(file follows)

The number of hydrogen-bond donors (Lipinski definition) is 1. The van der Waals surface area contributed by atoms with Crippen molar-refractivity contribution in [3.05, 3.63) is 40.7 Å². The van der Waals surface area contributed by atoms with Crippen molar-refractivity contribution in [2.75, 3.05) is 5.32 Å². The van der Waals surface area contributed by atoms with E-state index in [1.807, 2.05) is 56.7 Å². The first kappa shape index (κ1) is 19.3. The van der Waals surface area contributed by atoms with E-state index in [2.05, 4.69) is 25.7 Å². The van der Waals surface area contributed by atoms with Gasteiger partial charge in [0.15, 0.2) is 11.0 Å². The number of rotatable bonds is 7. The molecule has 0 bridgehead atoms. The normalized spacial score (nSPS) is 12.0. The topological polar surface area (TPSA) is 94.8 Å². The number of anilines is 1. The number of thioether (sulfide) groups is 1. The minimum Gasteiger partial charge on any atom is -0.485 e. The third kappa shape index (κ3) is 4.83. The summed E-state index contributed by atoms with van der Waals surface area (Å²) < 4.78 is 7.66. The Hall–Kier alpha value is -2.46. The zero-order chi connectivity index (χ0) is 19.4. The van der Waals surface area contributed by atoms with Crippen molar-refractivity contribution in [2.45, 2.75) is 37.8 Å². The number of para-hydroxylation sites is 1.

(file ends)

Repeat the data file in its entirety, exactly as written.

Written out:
The number of hydrogen-bond donors (Lipinski definition) is 1. The van der Waals surface area contributed by atoms with Crippen molar-refractivity contribution in [3.05, 3.63) is 40.7 Å². The van der Waals surface area contributed by atoms with Crippen molar-refractivity contribution in [2.75, 3.05) is 5.32 Å². The van der Waals surface area contributed by atoms with E-state index in [1.807, 2.05) is 56.7 Å². The first kappa shape index (κ1) is 19.3. The van der Waals surface area contributed by atoms with E-state index in [2.05, 4.69) is 25.7 Å². The van der Waals surface area contributed by atoms with Gasteiger partial charge in [0.15, 0.2) is 11.0 Å². The number of rotatable bonds is 7. The molecule has 0 bridgehead atoms. The normalized spacial score (nSPS) is 12.0. The topological polar surface area (TPSA) is 94.8 Å². The number of anilines is 1. The number of thioether (sulfide) groups is 1. The minimum Gasteiger partial charge on any atom is -0.485 e. The third kappa shape index (κ3) is 4.83. The summed E-state index contributed by atoms with van der Waals surface area (Å²) < 4.78 is 7.66. The Hall–Kier alpha value is -2.46. The zero-order chi connectivity index (χ0) is 19.4. The van der Waals surface area contributed by atoms with Crippen molar-refractivity contribution in [2.45, 2.75) is 37.8 Å². The number of para-hydroxylation sites is 1.